Spice Fermentation Set

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This limited-edition set showcases three uniquely aromatic single-origin chocolate bars, each crafted from cocoa beans fermented with a distinctive, fragrant spice.

After harvest, wet cacao beans are carefully fermented and dried before being made into chocolate. The fermentation process is crucial to developing the beans’ incredible, naturally occurring flavors. If an aromatic ingredient is mixed with raw cacao beans in a fermentation box, the beans absorb some of that ingredient’s flavor.

Here, we highlight sharp Anamalai, India beans fermented with nutmeg; bright Maya Mountain, Belize beans fermented with allspice and black pepper; and tangy Kokoa Kamili, Tanzania beans fermented with cinnamon. You won’t find flavors like this anywhere else!

included in this assortment

70% Anamalai, India, 2022 Harvest, Batch 1 

Nutmeg Fermentation

Tasting notes: gingerbread, chocolate truffle, molasses

Maya Mountain, Belize, 2023 Harvest, Batch 1

Allspice & Black Pepper Fermentation

Tasting notes: fresh milk, juniper berry, fig

Kokoa Kamili, Tanzania, 2023 Harvest, Batch 1

Cinnamon Fermentation

Tasting notes: Devonshire cream, pear, vanilla


Cocoa beans fermented with spice, organic cane sugar


Our chocolate is free of soy, dairy, eggs, and gluten. Made in a factory that does not process nuts.
6.0 oz (170 g)

Shelf life:

Stored properly, your Spiced Fermentation Set will remain ready to enjoy for many months.


Two Ingredients

direct sourced

gluten free

peanut free

nut free

Dandelion Chocolate Spiced Fermentation
Spice Fermentation Set

An Aromatic Adventure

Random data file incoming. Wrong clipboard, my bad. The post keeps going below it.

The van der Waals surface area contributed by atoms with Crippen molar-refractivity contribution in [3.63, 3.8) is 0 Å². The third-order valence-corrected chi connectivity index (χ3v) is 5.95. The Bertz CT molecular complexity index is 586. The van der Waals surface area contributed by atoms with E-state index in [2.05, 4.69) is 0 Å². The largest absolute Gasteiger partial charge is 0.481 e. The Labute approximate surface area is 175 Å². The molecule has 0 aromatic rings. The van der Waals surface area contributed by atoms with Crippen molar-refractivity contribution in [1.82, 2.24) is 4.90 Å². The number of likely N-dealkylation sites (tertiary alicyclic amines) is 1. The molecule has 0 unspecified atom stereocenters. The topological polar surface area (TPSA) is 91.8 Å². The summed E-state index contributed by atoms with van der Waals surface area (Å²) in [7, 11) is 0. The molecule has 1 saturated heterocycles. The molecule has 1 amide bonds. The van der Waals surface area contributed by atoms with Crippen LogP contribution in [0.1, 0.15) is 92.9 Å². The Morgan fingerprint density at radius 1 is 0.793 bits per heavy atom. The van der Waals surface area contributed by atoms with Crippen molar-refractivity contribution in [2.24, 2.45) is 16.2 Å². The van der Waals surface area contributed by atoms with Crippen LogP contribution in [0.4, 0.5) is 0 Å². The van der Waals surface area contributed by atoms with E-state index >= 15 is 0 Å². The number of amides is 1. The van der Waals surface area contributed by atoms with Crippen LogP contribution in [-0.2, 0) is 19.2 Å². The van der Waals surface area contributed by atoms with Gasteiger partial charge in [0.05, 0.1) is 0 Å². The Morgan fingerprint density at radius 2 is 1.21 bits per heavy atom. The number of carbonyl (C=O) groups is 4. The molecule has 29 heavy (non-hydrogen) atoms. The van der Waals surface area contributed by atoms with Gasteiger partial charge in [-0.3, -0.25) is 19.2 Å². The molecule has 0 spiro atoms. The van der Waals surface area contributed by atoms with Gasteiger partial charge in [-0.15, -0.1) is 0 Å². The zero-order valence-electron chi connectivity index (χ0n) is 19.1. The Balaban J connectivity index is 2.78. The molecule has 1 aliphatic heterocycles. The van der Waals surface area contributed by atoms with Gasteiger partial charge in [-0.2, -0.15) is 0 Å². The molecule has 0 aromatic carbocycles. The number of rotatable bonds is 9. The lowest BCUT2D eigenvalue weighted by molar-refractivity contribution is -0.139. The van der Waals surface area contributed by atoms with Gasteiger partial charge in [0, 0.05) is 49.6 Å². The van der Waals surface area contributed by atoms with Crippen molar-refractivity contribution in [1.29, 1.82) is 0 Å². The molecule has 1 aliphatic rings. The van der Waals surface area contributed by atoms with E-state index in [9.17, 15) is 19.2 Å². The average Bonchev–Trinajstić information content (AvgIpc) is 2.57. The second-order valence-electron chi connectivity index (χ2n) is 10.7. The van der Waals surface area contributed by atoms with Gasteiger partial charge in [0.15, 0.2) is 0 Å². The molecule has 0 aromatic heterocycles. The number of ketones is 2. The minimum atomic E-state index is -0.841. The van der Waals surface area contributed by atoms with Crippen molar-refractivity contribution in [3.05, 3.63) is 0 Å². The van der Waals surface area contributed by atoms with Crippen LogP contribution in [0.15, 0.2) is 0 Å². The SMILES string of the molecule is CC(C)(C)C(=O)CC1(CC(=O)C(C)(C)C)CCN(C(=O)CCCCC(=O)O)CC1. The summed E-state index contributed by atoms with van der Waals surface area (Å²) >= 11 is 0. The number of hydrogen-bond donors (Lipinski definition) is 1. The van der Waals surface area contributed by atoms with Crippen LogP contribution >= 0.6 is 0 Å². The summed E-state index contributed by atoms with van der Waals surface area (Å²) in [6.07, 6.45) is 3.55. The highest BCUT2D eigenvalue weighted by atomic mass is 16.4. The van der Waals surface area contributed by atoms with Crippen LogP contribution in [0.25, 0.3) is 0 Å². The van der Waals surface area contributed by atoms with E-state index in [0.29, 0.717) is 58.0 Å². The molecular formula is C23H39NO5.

Back in 2018, our cocoa-producing partners Karthikeyan Palanisamy and Harish Kumar of Anamalai, India’s Regal Plantations approached us with an interesting idea — what if they took whole nutmeg, which they grow alongside cacao on their farm, and added it to a tiny batch of fermenting beans to see if the nutmeg imparted flavor to the cocoa? With some tinkering, their experimental fermentation was a success, and in 2019 Dandelion produced the first-ever nutmeg-fermented chocolate bar.

After tasting the delicious chocolate made from Anamalai’s nutmeg-fermented beans, we wondered whether any of our other producing partners might be interested in developing a spice fermentation. In early 2022, we approached Simran Bindra of Kokoa Kamili, in Tanzania, and Diane Coy of Maya Mountain Cacao, in Belize, and both were excited to see what they could create. Dandelion’s only request: Try fermenting with a locally grown ingredient, or something meaningful to the area where the cacao is cultivated.

For 2024, we’ve developed three fresh batches of spice-fermented chocolate. We hope you will enjoy these three unique bars, and are as amazed as we are by the flavorful surprises that can happen when people try new ways of doing things.

An Aromatic Adventure

The Three Origins and Their Flavors

an array of creamy, nutty, fruity, and floral notes

Anamalai India map




Nutmeg Fermentation

notes of gingerbread, chocolate truffle, molasses

Anamalai India bar
Maya Mountain Belize map




Allspice & Black Pepper Fermentation

notes of fresh milk, juniper berry, fig

Maya Mountain bar
Kokoa Kamili Tanzania map




Cinnamon Fermentation

notes of devonshire cream, pear, vanilla

Kokoa Kamili bar
Ethical Sourcing

Ethical Sourcing

Here at Dandelion, we want to work not only with partners who produce good beans, but also with those who share similar values around transparency, and who seek to maintain long-term partnerships. We do our best to live up to the trust producers put in us to represent them well — both via the chocolate we make from their beans, and by ensuring that people who enjoy our chocolate understand the hard work that our farmer and producer partners do to make amazing cocoa. (We aim to collaborate with people who care as much about producing great beans as we care about making great chocolate.)

We visit our producers as often as possible to maintain our relationships, and to stay up to date on operations at origin. Our purchase prices are not determined based on the commodity market, but upon prices that producers with whom we work believe are appropriate. Often our prices end up being several times the market price.